Essential to an evidence-based approach to palliative care is well-designed research to answer important questions relating to issues affecting palliative care patients and their families, friends and caregivers. Palliative care provides a rich and challenging set of research questions. As research in this setting focuses on patients who are approaching an expected death, there are many medically, ethically and psychosocially complex issues to consider. There are a number of challenges that are unique to or significant in palliative care as a research setting:
- The difficulty with recruiting and retaining study participants whose health is declining and who are approaching death
- The need to include perspectives that reflect the multidisciplinary nature of palliative care provision
- Problems with building collaborative research teams and conducting research across the range of settings in which palliative care is provided
- Challenges related to identifying and contacting family members and caregivers who have been consumers of palliative care
- The difficulty of how best to measure effectiveness and cost-effectiveness of treatments and services in the midst of inevitable deterioration in a dying patient
- The challenges of engaging clinicians in a sector where there has not traditionally been a research culture. This includes building infrastructure, and building expertise in the range of different methodologies appropriate to different research questions in palliative care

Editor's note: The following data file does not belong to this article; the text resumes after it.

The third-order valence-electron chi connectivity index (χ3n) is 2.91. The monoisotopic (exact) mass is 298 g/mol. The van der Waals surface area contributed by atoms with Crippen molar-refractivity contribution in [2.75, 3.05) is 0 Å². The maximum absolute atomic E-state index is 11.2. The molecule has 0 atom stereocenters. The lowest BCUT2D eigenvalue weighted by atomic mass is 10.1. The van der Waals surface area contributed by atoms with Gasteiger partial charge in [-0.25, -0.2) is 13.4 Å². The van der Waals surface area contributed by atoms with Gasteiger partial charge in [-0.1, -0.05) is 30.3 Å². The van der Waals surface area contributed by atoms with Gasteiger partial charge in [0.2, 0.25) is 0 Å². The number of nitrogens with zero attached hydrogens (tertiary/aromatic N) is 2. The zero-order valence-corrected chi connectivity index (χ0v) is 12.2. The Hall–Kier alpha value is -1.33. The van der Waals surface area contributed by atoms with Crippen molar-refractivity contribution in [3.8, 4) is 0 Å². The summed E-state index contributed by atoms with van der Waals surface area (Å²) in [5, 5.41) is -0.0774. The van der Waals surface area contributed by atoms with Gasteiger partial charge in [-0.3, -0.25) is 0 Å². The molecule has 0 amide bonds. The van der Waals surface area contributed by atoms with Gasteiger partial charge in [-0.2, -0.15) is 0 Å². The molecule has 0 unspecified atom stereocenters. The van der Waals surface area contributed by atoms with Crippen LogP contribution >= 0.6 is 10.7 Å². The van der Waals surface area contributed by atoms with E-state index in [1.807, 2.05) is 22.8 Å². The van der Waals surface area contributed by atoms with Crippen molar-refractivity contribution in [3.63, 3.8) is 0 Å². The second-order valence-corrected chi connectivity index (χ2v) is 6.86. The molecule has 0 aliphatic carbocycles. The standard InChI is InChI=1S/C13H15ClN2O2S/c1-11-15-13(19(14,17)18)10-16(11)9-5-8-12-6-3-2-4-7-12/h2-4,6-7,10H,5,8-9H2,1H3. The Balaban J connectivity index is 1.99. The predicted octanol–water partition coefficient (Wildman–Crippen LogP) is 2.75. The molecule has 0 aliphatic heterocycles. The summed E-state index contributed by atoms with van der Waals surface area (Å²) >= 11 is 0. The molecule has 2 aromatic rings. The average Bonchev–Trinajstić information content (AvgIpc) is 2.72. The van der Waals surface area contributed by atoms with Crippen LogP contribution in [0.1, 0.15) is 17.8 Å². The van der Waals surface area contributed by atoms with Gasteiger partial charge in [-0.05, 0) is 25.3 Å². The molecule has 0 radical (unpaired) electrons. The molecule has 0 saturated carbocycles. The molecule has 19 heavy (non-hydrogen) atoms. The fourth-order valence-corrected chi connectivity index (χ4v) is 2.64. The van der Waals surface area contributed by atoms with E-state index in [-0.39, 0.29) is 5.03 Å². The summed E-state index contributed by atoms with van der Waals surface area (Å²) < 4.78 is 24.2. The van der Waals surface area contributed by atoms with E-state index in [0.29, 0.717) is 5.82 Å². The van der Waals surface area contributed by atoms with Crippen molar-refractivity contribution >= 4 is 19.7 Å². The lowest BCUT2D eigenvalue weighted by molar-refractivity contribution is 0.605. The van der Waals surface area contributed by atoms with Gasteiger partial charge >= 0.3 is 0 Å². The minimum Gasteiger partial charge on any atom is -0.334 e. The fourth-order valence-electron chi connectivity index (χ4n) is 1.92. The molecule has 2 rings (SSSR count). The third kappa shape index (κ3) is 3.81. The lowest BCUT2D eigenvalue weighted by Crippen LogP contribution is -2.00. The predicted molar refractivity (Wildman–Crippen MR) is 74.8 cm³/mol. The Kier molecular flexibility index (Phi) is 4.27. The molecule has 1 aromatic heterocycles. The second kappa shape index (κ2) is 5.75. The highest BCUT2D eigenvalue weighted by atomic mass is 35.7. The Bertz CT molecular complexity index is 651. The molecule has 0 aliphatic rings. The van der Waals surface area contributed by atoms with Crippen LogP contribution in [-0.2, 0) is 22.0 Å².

- The predominance of investigator-led over pharmaceutical company-led research in palliative care limits financing opportunities for researchers.
Is it research?
Many important activities involve the careful collection and analysis of data about palliative care. Some of these related activities include audit, benchmarking, evaluation and quality improvement processes.
These activities involve many of the same general principles as good research, such as:
- Defining the question which the activity is designed to answer
- Clarifying in advance appropriate methods to be used to answer it
- Introducing measures to minimise bias
- Feeding back the results to those involved in order to better understand and / or improve some aspect of palliative care.
The Health Quality Improvement Partnership has produced a guide which outlines differences between audit, research and service evaluation activities. Unlike research, audit and service evaluation usually do not require ethics approval, as there should be neither risk to participants nor any direct impact on them of the data collection process. Usually these activities involve methodically studying information that a service already collects routinely, in order to answer a specific question.
Sometimes additional questionnaires or surveys may also be undertaken.
If there is any significant burden on the participants (whether they are staff or patients) or if it is intended to present the information outside the palliative care service that is involved, for instance by publishing or presenting it at a conference, then ethics approval is likely to be required and the project is considered as 'research.'